The short-lived tumult carries deep implications for Iran’s desire to lock down the Middle East.
Dissident Eritrean soldiers seized the country’s Ministry of Information on Monday, and briefly took over Eritrea’s state-run television service in an apparent attempt to overthrow the government. Though the attempt ultimately failed, it indicates the instability permeating the small nation, and sheds light on Eritrea’s future direction.
The dissidents—around 200 soldiers backed by tanks—demanded the release of thousands of political prisoners, in a signal of the deepening rift between some elements of the military and the nation’s president, Isaias Afewerki.
In the aftermath of the coup attempt, Afewerki downplayed it, saying it was not actually an effort to overthrow his regime. But tensions between political groups and religions continue to intensify in the nation that is split almost 50-50 between Muslims and Christians. On Thursday, for example, government officials arrested the leaders of 10 Christian churches.
These rising tensions—added to the fact that Afewerki’s health is rapidly failing—mean that Eritrea will likely experience a transition of power in the near future.
This transition will present an opportunity for Iran to expand its power in the region, and, more specifically, its influence around the Red Sea. The Trumpet has long predicted that Iran-led radical Islam would come to dominate the entire Red Sea. With Egypt now firmly embedded in the radical Islamist camp, the Suez Canal portion of this control is already solidifying. In July of last year we explained what to watch for next: “Iran … already controls the Strait of Hormuz, and with the radicalization of Egypt now in full swing, you can be sure its sights are set on the Suez Canal as well. Throw in Eritrea and eventually Ethiopia, and Iran will have devoured the Red Sea. When that happens … Iran will then have the power and resources to lock down virtually the entire Middle East!”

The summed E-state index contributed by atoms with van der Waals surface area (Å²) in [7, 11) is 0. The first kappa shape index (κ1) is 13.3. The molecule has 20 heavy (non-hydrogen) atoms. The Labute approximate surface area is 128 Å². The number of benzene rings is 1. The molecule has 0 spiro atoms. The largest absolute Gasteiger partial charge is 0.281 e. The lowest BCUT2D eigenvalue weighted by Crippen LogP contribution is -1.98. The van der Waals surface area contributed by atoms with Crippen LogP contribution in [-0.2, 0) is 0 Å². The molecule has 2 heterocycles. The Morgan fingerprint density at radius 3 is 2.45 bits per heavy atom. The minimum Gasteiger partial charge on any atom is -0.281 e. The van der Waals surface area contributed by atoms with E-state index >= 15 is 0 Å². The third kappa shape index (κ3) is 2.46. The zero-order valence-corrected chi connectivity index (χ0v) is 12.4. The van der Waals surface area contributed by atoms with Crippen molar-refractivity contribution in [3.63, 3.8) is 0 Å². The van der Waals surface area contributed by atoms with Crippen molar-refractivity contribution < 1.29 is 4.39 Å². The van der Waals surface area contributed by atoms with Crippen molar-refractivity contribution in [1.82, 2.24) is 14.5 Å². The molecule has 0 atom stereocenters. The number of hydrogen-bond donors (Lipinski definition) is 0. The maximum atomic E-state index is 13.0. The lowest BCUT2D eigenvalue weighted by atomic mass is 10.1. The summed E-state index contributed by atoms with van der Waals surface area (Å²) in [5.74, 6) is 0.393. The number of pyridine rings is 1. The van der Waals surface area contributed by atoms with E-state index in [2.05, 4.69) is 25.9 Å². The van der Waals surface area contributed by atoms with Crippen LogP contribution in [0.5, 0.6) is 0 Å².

In August, we wrote: “Pay attention to … Eritrea! Tehran will not resist the opportunity to exploit to its advantage the growing social and political uncertainty—as well as the Islamist dissatisfaction and potential uprising .…”
A number of factors contribute to this growing unrest in Eritrea:
- Almost half of the population lives below the poverty line.
- The majority of the nation’s working population wears a uniform (Eritrea has more soldiers per person than any nation except for North Korea).
- It is among the chief sponsors of the Islamist al-Shabaab militia.
- An increasingly youthful population is dissatisfied with shrinking job opportunities.
- Torture and summary executions are carried out routinely.
- Transparency International ranks Eritrea among the world’s most corrupt nations.
Eritrea is in Iran’s crosshairs because of its instability and because it occupies a strategic strip of terrain at the entrance to the Gulf of Aden, which is one of the world’s busiest shipping lanes. Monday’s attempted coup in Eritrea shows that social and political upheaval is on the rise in the nation, and, whether directly or through its influence over Egypt, Iran is sure to exploit this turmoil to obtain control over Eritrea and that vital shipping lane.